Mainstream media loves to watch when a famous woman–Courtney Love, Britney Spears, Lindsay Lohan–breaks down in public. The posts and articles all feign “concern” but what they really do is exploit the problems of these women for clicks. Perhaps the most extreme recent example is Amy Winehouse, whose single “Rehab” was climbing up the charts at the same time that the paparazzi (particularly dogged and shameless in her native England, where tabloids have illegally hacked celebrity phones) captured her worsening alcoholism and addiction.
‘Kingsman: The Secret Service’ wants to remount the early campy Bond movies for the 21st century. Kind of like ‘Austin Powers’ did, but without so many jokes, because they detract from how coooooool these spy dudes are. We’re talking gadgets, one-liners, babes, convoluted action sequences, and brooding permitted only upon the death of one’s father or mentor.
Fuck Daniel Craig’s haunting pathos and Oscar-caliber cinematography. Bring on the shark lasers.
The Oxford Dictionary defines dystopia as “An imagined place or state in which everything is unpleasant or bad, typically a totalitarian or environmentally degraded one.” Literature and pop culture are brimming with examples of dystopian landscapes because they serve as a vehicle through which we can follow certain ills in society to their potentially logical and tragic conclusions.
Women aren’t really treated poorly by ‘Silicon Valley,’ but it’s weird that they’re treated as being so different from the male characters on the show. Where the men have recognizable – if exaggerated – human failings, motivations and personality tics, the women are much more inscrutable, like adults who’ve walked into the middle of a children’s game. It’s a pattern that exists outside of just this show, but it’s something that stops women from being full participants in the story even if they now, at least, exist there.
Tomlin and Fonda’s onscreen chemistry is absolutely spot on, giving life to moments that may otherwise have fallen flat. One of the most refreshing things about Grace and Frankie is its attitude to female sexuality in older women. Life (moreover, sex) doesn’t have to stop because you’re getting older. The series illustrates this with frankness and honesty, and we don’t shy away from seeing the woman in that light.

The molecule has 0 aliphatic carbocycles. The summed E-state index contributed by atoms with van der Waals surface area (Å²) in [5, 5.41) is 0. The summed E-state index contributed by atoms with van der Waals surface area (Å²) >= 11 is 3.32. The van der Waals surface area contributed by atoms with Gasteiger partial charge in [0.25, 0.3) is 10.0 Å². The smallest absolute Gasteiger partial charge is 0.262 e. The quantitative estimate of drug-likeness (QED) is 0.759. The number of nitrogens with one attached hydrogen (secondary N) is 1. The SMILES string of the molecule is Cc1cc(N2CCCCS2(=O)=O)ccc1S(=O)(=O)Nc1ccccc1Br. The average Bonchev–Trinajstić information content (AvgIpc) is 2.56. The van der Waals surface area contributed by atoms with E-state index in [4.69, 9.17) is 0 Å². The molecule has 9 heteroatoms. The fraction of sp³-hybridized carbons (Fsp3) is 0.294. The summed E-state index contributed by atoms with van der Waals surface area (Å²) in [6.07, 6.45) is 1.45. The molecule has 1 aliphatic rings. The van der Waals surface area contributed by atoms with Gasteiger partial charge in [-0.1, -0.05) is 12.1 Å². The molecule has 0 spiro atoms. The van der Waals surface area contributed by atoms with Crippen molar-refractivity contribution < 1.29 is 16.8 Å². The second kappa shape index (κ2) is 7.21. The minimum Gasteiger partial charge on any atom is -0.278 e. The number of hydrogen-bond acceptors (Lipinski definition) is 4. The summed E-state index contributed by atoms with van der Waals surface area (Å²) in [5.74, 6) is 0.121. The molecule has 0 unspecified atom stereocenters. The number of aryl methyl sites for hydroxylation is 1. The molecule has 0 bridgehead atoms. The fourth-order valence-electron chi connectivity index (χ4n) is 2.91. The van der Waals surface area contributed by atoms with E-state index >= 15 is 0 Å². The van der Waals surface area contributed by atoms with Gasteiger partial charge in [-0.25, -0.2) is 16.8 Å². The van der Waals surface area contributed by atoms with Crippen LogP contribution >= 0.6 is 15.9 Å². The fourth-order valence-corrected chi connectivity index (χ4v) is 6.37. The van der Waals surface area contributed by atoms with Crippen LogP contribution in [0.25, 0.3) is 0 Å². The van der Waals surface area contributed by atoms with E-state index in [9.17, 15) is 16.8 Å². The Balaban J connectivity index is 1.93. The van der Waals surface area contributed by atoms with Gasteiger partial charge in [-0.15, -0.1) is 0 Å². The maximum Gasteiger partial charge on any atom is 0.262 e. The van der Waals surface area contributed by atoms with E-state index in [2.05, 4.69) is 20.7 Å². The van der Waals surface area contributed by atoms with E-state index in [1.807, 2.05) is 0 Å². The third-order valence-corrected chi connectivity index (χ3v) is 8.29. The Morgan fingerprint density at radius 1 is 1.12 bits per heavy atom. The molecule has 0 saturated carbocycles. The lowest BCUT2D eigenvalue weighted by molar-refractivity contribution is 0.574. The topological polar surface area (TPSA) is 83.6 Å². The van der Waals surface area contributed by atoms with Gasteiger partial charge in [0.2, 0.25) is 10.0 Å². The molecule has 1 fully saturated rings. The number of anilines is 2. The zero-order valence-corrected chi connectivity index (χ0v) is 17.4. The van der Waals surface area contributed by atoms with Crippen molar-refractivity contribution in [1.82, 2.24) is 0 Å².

Check out all of the posts from our Masculinity Theme Week here.
Turtle reminds Vince that “the movie is called ‘Aquaman,’ not ‘Aquagirl.'” This line is indicative of the “boys club” that continues to thrive in Hollywood. An actress’s livelihood in the industry is dependent on her co-star.
However, when boys are told that “boys don’t cry” and that men should “man up,” their emotions are not respected, and they often internalize this stigma, sometimes with devastating consequences. Of course, simply crying won’t cure a condition as severe as PTSD, but men being shown that they are not “weak” for experiencing emotions and needing help will undoubtedly aid in the road to recovery.
Because he doesn’t display the same aggressive temperament (he’s actually rather sweet and nurturing) nor does he have a similar function as the rest of the group, his value is regularly questioned and his masculinity is nearly erased. Walsh broaches this issue in the second episode of the series, “Frozen Yoghurt,” when Egan flippantly claims that the famous bag is full of lip balm: “Everything you say to me is emasculating.” And it’s true!
This is another one of the problems that I have with White Knight syndrome. The types prone to exhibiting this behavior tend to have a lower opinion of women that than their outwardly sexist counterparts. White Knights take up the causes of the women in their lives and speak out for them, but it is usually done in a manner that seems to suggest they think that these women are incapable of speaking up for themselves.
As the monomyth evolves, the question is: will it evolve to include the “everywoman” hero archetype, or will the nature of myth itself change to embrace not just the messaging of individualization, but the representation of unique stories for unique people?
Slippin’ Jimmy was to James McGill what Heisenberg was to Walter White–a hyper-masculine alter-ego. OK, Slippin’ Jimmy was only conning a few business men out of their Rolexes, but essentially both men created an alternative, more masculine version of themselves in order to survive and gain success.